Wanting to make a splash after moving to Brooklyn, Nets owner Mikhail Prokhorov instructed general manager Billy King to make the team a winner as soon as possible. So King acquired Garnett, Pierce and Jason Terry from the Boston Celtics in exchange for Gerald Wallace, Kris Humphries, MarShon Brooks, Keith Bogans and Brooklyn's first-round draft picks in 2014, 2016 and 2018. On top of all that, Boston also received the right to swap first-rounders with the Nets in 2017.
This trade has backfired on the Nets as Pierce left after a year, Garnett was a shell of his former self and Terry was traded away. Plus, Brooklyn has no first round draft picks for the next several years and if they win the No. 1 overall pick this year, it will belong to the Celtics. Which is a very likely scenario since the Nets are one of the worst teams in the league this season with a 2-11 record.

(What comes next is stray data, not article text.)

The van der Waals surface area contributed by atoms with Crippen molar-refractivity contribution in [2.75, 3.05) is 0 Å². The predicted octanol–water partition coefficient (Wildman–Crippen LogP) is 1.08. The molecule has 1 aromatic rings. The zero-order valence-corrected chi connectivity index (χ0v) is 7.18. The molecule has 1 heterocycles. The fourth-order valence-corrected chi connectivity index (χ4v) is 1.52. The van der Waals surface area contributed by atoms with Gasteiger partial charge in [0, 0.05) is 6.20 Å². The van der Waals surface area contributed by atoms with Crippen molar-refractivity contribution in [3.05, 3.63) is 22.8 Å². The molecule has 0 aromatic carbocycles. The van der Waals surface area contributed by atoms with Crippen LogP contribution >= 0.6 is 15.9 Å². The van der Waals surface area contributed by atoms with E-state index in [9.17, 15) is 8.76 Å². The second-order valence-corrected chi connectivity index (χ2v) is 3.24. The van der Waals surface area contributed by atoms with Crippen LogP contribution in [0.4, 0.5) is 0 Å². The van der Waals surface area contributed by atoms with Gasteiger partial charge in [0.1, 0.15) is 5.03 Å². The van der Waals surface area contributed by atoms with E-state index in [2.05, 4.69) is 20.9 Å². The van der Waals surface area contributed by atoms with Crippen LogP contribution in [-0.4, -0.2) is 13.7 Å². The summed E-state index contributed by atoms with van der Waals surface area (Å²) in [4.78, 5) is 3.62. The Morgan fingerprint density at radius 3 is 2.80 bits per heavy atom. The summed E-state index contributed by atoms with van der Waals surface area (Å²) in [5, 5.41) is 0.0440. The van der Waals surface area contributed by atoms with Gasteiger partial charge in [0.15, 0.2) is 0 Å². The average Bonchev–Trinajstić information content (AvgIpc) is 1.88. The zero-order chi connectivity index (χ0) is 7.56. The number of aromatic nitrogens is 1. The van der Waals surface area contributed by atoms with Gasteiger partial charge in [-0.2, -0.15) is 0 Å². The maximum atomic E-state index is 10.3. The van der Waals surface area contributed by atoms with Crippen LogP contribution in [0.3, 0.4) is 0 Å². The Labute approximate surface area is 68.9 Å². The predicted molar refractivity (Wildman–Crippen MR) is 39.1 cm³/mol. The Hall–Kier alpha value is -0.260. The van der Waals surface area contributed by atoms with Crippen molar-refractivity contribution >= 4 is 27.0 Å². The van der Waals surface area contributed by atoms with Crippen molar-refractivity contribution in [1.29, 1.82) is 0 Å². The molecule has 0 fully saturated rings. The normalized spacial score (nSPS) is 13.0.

Despite this seemingly bleak future, King openly admits that while the trade for Pierce and Garnett didn't work, he believes that the Nets can quickly turn things around.
“Not having the picks, you’ve got to figure out other ways to get it, second-round picks,” King said. “If you don’t have picks, you just get young guys.”
“We took our shot and it didn’t work,” he said. “And now to see some of these guys develop and to get it back and for us to have the cap space [next summer], we can do it pretty quickly. We want to win but we knew we may take a step back when some of the decisions were made. But what I like is we’ve put ourselves in the position to beat a Golden State, we just didn’t make the right plays. That’s just learning how to win. We’re talking the steps.”
Kudos to King for staying optimistic but the reality is that the Nets are going to be bad for the next several years. Even though the Nets play in New York City, it is hard to see a marquee free agent wanting to go to such a lowly team next summer.
King has made some "exploratory" trade calls and is doing what he can to try and make the Nets a good team again. However, if the Celtics get the No. 1 pick and end up drafting a franchise changing player like Ben Simmons, then Brooklyn's 2013 trade will look even more lopsided than it already is.